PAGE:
Stanford AI Professor Leaves to Start Online Education Startup

Sebastian Thrun, a Stanford Professor of Artificial Intelligence and the man who led the team that designed Stanley, Stanford’s famous self-driving car that won the DARPA Grand Challenge in 2005, announced yesterday in Munich that he is planning to leave Stanford to work on his online education startup, Udacity.

Udacity’s core program incorporates teaching classes with online interactive videos, a concept Thrun prototyped this past fall with the CS221 – Artificial Intelligence: Principles and Techniques, a Stanford course Prof. Peter Norvig and he redesigned this past fall after taking it over from Prof. Andrew Ng. Norvig and Thrun massively modified the class to include a significant online component, and even offered a free online version of the class for anyone with an internet connection. A record-shattering 185,000 people from around the world initially signed up.

Stanford’s version of the class still contained a lecture component twice a week, but it became clear to students early on that the real focus of learning would be online. Thrun and Norvig posted interactive videos on the class website that explained various concepts in one to five minutes and asked students to answer multiple choice or fill-in-the-correct-value questions based on the material. Several hundred videos were posted, including homework videos whose interactive components were graded.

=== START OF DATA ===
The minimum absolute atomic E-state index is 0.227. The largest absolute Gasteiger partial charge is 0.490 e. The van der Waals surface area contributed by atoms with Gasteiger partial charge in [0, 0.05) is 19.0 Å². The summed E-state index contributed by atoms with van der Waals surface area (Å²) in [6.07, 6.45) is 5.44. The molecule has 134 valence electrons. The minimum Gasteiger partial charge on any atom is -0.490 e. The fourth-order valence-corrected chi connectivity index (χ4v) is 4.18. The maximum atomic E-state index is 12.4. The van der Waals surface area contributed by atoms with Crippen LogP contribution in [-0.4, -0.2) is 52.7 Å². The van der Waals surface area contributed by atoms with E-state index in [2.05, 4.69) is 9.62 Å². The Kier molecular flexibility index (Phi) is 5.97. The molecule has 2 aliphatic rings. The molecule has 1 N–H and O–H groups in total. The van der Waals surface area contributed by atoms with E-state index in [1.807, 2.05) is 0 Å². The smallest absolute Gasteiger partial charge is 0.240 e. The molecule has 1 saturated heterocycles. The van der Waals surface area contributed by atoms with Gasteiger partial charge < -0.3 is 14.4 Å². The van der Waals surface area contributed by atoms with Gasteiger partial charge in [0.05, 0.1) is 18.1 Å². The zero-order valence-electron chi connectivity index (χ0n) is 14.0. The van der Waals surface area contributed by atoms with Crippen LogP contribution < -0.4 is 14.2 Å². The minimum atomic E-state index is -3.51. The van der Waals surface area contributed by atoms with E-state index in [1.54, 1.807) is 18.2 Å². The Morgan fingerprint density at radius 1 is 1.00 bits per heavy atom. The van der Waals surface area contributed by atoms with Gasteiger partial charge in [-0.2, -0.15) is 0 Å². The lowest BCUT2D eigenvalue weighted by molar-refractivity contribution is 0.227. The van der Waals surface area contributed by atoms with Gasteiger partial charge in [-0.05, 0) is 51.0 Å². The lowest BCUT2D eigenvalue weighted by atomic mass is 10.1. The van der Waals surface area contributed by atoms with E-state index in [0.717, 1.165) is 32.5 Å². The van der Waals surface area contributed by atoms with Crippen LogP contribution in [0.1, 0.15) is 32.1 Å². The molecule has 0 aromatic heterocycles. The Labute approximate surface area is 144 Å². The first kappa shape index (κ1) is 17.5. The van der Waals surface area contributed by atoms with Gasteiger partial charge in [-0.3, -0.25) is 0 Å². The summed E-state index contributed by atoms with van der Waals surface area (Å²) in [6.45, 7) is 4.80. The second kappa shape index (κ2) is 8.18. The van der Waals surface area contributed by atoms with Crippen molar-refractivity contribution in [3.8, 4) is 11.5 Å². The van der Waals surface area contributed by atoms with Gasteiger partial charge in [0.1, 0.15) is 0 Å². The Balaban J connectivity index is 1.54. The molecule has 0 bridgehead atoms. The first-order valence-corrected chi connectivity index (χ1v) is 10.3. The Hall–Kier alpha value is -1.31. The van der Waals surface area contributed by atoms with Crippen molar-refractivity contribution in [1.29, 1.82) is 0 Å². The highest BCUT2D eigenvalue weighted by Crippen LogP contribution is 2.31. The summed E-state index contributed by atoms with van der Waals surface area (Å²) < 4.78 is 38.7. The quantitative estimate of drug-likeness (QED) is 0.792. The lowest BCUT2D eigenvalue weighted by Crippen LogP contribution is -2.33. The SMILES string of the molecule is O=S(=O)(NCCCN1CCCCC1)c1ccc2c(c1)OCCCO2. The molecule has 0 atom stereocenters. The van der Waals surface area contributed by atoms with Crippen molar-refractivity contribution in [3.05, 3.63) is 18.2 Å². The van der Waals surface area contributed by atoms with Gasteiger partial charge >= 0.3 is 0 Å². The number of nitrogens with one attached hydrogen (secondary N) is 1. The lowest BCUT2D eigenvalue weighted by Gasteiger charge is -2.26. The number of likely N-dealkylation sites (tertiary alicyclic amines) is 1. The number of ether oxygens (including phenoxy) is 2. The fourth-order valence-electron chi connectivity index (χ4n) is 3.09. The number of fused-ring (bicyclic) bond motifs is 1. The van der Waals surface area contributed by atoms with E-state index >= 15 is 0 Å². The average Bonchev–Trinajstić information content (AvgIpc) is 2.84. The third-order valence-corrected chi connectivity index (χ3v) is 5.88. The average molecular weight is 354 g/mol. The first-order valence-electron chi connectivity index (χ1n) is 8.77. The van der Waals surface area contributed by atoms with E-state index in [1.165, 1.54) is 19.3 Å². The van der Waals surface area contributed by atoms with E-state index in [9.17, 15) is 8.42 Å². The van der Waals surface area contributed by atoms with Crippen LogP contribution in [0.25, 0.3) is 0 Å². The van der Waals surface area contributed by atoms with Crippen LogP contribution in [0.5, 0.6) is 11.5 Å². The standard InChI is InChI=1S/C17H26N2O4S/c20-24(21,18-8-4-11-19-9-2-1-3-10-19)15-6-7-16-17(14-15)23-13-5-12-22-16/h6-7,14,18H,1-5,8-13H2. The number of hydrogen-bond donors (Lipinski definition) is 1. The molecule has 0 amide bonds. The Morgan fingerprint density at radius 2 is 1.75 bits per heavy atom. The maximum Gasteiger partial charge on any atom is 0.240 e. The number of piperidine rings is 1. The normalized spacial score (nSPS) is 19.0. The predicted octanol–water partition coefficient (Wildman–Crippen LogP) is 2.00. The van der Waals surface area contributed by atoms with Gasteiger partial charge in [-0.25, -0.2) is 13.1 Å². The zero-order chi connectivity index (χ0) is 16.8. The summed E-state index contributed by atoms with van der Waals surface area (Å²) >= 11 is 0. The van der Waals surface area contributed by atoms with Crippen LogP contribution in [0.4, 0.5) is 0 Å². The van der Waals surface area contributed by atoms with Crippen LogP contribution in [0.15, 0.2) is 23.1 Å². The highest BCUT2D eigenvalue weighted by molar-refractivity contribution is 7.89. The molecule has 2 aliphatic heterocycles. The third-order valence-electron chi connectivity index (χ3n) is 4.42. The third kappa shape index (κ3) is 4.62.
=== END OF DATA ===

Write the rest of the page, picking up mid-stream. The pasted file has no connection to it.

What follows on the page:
Response to the class was mixed, and by the end of the quarter only a small percentage of the over 200 enrolled students were regularly showing up to lecture. Many students, myself included, found that the online videos were very often more informative than lecture.

Thrun hopes to use this online course model attract up to 500,000 students, not too ambitious a goal considering the success of the online version of CS221. One of the first courses to be offered will be called “Building a Search Engine”, in which Thrun will teach students who are not required to have any programming experience how to build search engines similar to Google, where both Thrun and Norvig currently work (Thrun directs Google’s self-driving car project and Norvig is Google’s Director of Research), though I’m guessing these search engines won’t be anywhere near as complex.

In any event, best of luck to Thrun in his new pursuits. For the full article announcing the decision, click here.

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